We all know that LAB is a busy place, humming with programs for youth and adults and home to the exciting voice program. Sometimes though, we may tend to forget that we’re part of a larger network of services available to the blind and visually impaired community here in Massachusetts. Fortunately, we hosted an event on October 19 that reminded everyone of the numerous resources and opportunities that exist.
On that day, the Massachusetts Commission for the Blind, in conjunction with the Regional Advisory Council, sponsored an open house at our Merrimack Street offices. It proved to be a day of information, social networking, and, of course, delicious refreshments. The purpose was to give those who attended a chance to learn about the wide variety of social, technology, and orientation and mobility services provided by the Commission for the Blind. Also available by appointment was the New England Eye On-Sight mobile low vision van.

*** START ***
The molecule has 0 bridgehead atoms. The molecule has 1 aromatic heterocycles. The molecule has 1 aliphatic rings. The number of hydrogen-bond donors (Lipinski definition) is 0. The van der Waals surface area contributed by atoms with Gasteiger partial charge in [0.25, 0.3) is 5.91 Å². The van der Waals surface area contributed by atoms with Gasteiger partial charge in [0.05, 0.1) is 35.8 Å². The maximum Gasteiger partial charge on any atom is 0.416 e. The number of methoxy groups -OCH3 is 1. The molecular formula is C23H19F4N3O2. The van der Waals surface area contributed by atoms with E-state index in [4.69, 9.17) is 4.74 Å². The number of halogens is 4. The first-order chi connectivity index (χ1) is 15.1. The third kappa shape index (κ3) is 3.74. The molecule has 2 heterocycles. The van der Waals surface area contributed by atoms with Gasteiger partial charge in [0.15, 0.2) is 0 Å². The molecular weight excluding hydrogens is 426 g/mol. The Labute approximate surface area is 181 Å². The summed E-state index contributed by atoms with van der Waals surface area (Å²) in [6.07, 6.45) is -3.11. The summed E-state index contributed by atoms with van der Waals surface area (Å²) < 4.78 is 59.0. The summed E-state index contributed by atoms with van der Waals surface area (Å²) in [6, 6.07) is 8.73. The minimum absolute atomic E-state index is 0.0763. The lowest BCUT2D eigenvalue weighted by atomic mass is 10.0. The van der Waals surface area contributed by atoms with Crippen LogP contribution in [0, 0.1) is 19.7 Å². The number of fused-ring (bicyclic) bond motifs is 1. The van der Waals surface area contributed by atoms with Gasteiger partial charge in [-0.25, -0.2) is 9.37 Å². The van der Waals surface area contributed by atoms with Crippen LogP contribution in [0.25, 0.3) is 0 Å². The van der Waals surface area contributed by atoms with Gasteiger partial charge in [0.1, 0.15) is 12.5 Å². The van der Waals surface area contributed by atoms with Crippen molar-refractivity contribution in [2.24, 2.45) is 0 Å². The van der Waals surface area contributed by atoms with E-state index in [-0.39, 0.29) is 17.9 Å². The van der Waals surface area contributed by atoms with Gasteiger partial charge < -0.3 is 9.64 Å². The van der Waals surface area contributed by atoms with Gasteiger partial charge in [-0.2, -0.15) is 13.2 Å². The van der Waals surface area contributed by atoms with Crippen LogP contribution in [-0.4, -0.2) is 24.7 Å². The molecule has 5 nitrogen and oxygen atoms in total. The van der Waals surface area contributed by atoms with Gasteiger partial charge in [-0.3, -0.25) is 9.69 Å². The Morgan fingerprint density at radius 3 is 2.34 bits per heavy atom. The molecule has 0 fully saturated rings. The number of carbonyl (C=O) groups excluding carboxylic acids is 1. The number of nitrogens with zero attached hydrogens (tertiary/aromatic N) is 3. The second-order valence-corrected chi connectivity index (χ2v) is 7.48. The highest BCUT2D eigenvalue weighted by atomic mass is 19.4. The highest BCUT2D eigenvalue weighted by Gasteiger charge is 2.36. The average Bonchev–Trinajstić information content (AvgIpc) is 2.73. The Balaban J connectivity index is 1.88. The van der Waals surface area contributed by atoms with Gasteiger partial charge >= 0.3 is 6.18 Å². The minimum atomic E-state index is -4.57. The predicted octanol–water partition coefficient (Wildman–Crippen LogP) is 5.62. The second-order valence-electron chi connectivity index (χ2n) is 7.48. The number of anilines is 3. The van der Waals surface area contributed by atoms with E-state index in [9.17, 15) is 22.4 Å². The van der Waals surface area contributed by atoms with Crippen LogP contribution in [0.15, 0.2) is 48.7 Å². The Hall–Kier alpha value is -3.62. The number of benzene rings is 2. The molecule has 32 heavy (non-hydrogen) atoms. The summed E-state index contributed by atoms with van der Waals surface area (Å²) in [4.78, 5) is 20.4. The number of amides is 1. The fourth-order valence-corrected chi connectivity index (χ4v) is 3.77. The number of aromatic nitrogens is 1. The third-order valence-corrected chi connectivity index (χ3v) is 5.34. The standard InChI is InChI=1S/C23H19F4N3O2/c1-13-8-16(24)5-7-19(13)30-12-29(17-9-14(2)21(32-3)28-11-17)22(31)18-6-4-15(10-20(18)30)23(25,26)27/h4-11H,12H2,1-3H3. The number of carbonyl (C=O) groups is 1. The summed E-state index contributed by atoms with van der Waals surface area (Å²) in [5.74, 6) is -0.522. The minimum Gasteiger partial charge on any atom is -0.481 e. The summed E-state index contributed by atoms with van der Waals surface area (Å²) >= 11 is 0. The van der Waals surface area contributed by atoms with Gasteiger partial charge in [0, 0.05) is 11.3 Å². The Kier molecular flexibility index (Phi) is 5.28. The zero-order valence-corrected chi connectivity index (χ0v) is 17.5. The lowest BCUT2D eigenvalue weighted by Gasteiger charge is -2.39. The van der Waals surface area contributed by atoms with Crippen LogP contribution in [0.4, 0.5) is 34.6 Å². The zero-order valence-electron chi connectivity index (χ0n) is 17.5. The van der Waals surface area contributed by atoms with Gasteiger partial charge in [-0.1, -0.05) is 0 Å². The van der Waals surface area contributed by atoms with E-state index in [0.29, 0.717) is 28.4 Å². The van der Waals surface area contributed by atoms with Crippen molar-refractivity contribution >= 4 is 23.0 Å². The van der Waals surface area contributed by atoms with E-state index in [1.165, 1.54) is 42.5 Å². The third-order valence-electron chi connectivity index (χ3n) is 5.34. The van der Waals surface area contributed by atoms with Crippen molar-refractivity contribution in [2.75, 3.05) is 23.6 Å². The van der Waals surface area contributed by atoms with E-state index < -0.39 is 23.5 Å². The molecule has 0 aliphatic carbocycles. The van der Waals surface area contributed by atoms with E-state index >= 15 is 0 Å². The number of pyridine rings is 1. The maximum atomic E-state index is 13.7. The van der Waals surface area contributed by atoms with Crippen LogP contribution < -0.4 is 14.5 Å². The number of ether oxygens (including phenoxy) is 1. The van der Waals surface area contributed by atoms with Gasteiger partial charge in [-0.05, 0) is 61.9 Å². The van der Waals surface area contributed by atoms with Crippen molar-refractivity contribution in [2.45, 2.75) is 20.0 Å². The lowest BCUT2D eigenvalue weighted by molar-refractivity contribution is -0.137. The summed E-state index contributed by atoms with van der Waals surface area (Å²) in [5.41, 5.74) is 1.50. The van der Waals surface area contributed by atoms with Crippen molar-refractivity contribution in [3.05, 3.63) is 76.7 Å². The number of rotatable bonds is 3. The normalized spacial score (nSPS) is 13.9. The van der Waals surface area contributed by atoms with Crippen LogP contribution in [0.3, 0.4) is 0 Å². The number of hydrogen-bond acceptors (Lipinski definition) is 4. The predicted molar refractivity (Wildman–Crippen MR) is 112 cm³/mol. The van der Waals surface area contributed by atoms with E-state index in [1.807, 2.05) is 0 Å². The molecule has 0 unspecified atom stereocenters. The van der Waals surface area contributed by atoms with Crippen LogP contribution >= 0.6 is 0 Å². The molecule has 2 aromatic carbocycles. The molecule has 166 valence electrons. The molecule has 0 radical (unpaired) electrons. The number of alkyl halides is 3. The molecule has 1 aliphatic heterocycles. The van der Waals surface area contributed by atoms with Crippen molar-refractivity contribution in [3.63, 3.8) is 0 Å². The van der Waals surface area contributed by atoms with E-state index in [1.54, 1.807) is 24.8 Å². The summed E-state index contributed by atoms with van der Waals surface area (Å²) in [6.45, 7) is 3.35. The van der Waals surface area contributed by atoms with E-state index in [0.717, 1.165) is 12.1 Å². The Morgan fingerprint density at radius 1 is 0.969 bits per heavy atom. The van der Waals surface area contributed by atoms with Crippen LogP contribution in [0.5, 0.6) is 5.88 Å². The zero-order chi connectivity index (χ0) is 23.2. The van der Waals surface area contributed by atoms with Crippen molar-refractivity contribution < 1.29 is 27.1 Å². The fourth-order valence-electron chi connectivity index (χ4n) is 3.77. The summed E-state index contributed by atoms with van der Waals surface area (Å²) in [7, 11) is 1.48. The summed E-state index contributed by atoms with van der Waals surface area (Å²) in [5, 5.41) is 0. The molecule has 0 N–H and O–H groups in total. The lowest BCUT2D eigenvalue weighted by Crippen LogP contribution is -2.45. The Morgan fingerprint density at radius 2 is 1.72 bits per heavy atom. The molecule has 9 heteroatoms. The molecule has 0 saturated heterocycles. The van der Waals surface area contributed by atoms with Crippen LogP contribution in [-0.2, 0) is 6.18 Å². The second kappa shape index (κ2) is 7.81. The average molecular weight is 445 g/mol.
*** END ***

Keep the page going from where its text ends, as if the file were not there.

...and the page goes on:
Before attendees visited the numerous displays and learned about various programs and innovations, everyone listened to a short presentation given by several members of our community who had helped to make this exciting day possible. First to speak was Janet LaBreck, the Massachusetts Commissioner for the Blind. Ms. LaBreck has held this position since August of 2007 after serving as the Regional Administrator for Central Mass. As it happens, she began her career as a consumer advocate. She praised LAB for consistently being willing to partner with the Commission in offering programs and activities for the blind and visually impaired community. In particular, she expressed excitement about our Vocational Opportunities In Communications Education (VOICE) program, which furnishes a way for people who are interested in working in communications or a similar field to obtain tangible experience. “I encourage consumers to come in and take advantage of the programs and services that are offered here,” Ms. LaBreck concluded. We couldn’t have said it better ourselves!